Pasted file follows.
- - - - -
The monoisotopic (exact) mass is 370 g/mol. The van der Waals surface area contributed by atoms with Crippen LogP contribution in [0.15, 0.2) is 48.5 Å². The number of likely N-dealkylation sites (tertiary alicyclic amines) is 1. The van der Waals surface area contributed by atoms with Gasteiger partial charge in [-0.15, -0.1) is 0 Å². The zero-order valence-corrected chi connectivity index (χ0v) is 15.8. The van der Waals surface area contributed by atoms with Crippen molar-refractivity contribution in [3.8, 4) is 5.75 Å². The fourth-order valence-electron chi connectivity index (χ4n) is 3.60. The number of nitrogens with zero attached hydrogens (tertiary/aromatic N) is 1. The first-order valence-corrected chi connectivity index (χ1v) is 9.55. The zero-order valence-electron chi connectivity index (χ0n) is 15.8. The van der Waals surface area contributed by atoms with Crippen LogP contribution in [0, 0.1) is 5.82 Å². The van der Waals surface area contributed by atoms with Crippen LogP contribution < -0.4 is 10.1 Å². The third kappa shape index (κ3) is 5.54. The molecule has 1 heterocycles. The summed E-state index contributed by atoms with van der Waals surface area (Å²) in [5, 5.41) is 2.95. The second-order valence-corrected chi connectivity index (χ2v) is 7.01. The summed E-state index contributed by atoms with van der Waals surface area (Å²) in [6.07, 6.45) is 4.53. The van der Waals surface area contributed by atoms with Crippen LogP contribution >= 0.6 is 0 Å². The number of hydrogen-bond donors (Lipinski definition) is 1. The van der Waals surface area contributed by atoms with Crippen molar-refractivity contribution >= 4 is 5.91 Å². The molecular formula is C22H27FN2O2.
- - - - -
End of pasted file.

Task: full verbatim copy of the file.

The monoisotopic (exact) mass is 370 g/mol. The van der Waals surface area contributed by atoms with Crippen LogP contribution in [0.15, 0.2) is 48.5 Å². The number of likely N-dealkylation sites (tertiary alicyclic amines) is 1. The van der Waals surface area contributed by atoms with Gasteiger partial charge in [-0.15, -0.1) is 0 Å². The zero-order valence-corrected chi connectivity index (χ0v) is 15.8. The van der Waals surface area contributed by atoms with Crippen molar-refractivity contribution in [3.8, 4) is 5.75 Å². The fourth-order valence-electron chi connectivity index (χ4n) is 3.60. The number of nitrogens with zero attached hydrogens (tertiary/aromatic N) is 1. The first-order valence-corrected chi connectivity index (χ1v) is 9.55. The zero-order valence-electron chi connectivity index (χ0n) is 15.8. The van der Waals surface area contributed by atoms with Crippen LogP contribution in [0, 0.1) is 5.82 Å². The van der Waals surface area contributed by atoms with Crippen LogP contribution < -0.4 is 10.1 Å². The third kappa shape index (κ3) is 5.54. The molecule has 1 heterocycles. The summed E-state index contributed by atoms with van der Waals surface area (Å²) in [5, 5.41) is 2.95. The second-order valence-corrected chi connectivity index (χ2v) is 7.01. The summed E-state index contributed by atoms with van der Waals surface area (Å²) in [6.07, 6.45) is 4.53. The van der Waals surface area contributed by atoms with Crippen LogP contribution >= 0.6 is 0 Å². The number of hydrogen-bond donors (Lipinski definition) is 1. The van der Waals surface area contributed by atoms with Crippen molar-refractivity contribution >= 4 is 5.91 Å². The molecular formula is C22H27FN2O2.